The journalists were beaten, starved, and threatened, but were ultimately freed shortly after the rally, and the kidnappers arrested.  Nonetheless, all four reporters are seeking asylum in the U.S., on the grounds that, as journalists, they are persecuted by a government that “can’t and won’t protect them.”


In February, Mexico City was shaken by news of a double murder.  Twitter user @atorreta and her boyfriend were both shot walking home from dinner, and her brother reported the whole episode from the hospital with tweet after tragic tweet.  The Mexico City Twitter community erupted in a fury of rage, angst, and calls for justice.  Online news sources published the story on their front pages.  And hours later, everyone learned that the entire story was false, made up.

It’s not clear who made it up.  What is clear is that Mexican cartels have grown ever more sophisticated in their own use of social media, executing a well-thought through media strategy, using all the tools in their toolbox. This episode is characteristic of the sort of manipulation and misinformation that bad actors can use to their advantage on a frenzied network like Twitter.


So what do we have here? A case study in how social media can be used for organizing and sharing ideas, and a cautionary tale against taking Twitter at its word. Beyond that, two arguments for the necessity of good reporters, and good journalism.

If we take seriously the right to information, we must also take seriously the right to inform. Even in this technology-dense world– perhaps even more so than before– we rely on good journalism to give us a platform for intelligent debate. Here in Mexico, where journalists are shot dead for reporting on corruption, or threatened and silenced for calling out the cartels, there is a dearth of good information about these issues, and not enough informed debate. New media and technologies will be a part of bridging that gap. And so will good reporters.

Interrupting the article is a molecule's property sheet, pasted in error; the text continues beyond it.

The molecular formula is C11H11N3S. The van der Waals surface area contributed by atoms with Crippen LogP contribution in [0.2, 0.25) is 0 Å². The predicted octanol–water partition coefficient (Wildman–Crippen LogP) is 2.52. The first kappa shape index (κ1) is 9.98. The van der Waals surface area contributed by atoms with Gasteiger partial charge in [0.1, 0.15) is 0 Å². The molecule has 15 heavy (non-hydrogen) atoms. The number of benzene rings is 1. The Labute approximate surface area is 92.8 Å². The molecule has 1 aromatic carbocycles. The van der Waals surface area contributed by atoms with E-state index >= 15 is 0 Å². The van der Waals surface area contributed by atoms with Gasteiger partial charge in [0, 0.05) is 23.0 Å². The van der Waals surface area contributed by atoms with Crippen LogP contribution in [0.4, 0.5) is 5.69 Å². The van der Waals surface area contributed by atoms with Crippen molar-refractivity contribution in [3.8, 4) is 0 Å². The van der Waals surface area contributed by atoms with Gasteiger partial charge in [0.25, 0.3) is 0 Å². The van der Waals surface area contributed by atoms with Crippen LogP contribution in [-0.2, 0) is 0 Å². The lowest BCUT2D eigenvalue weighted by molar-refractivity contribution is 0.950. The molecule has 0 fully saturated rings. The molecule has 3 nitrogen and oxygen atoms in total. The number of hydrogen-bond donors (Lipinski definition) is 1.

Mexico’s Mobile Monopoly

3 October 2010

I’m in Mexico right now, investigating the use of mobile phones and other new technologies by nonprofits, NGOs, and small civil society organizations in this country.  My research is only just begun, but I’ve already encountered one major barrier to small groups leveraging the expansive mobile network and innovating tools and platforms using mobile services.

Telcel is Mexico’s largest mobile phone operator, and for many in the country, the only option. Around 75% of all mobile subscriptions in the country are with Telcel– a bit like if Verizon, AT&T, and T-Mobile were one company in the U.S., but instead of Sprint as an alternative, you had three or four smaller companies. A formerly government-owned company, Telcel was sold into private hands just a few years ago, and while some users I’ve talked to report that coverage and service has gotten a little better, prices have gone way, way up.

As Samhir wrote on Thursday, part of what has driven sky-high adoption rates in many developing countries is vigorous competition between mobile operators, driving down prices.  In India, a 1-minute call costs about 7 cents (adjusted for PPP), and a text message costs the same. In Indonesia, voice is expensive (as much as 32 cents/minute), but sending an SMS costs only 3 cents. In Ghana, a text costs 7 cents, and in nearby Panama, where three robust mobile operators compete aggressively, it’s only 4 cents.

In Mexico, sending a text message with Telcel costs as much as 14 cents (again, adjusted for PPP), and for pre-paid subscribers (a group that includes most poorer people) the rates can be higher. Voice, meanwhile, can cost close to 50 cents per minute. Clearly, this is a serious barrier for adoption among poorer people, and a barrier for groups that may benefit from the network’s reach.

What’s more, when Carlos Slim and his América Móvil corporation took over Telcel from the government, they did so on the agreement that they would expand the network to cover all the many rural villages around Mexico, including those here in mountainous Oaxaca.  Progress has been halting at best.  Despite this, it’s not uncommon to meet people who have no mobile coverage where they live, and yet own a mobile phone.  They have one, they say, for when they travel into the city, or for the phone’s entertainment features. In fact, over 70% of Mexicans own a mobile phone. But the use of the platform has been limited.

While mobile has been tricky here in Mexico, internet growth has been very strong, with 19% year-on-year growth in the number of users, helping make Latin America the fastest growing region in the world for internet usage. Social networking, communication, and online entertainment are all big here, and e-commerce is beginning to make an impact.  As long as Telcel’s monopoly on mobile persists, we’ll likely continue to see internet as a stronger force in society.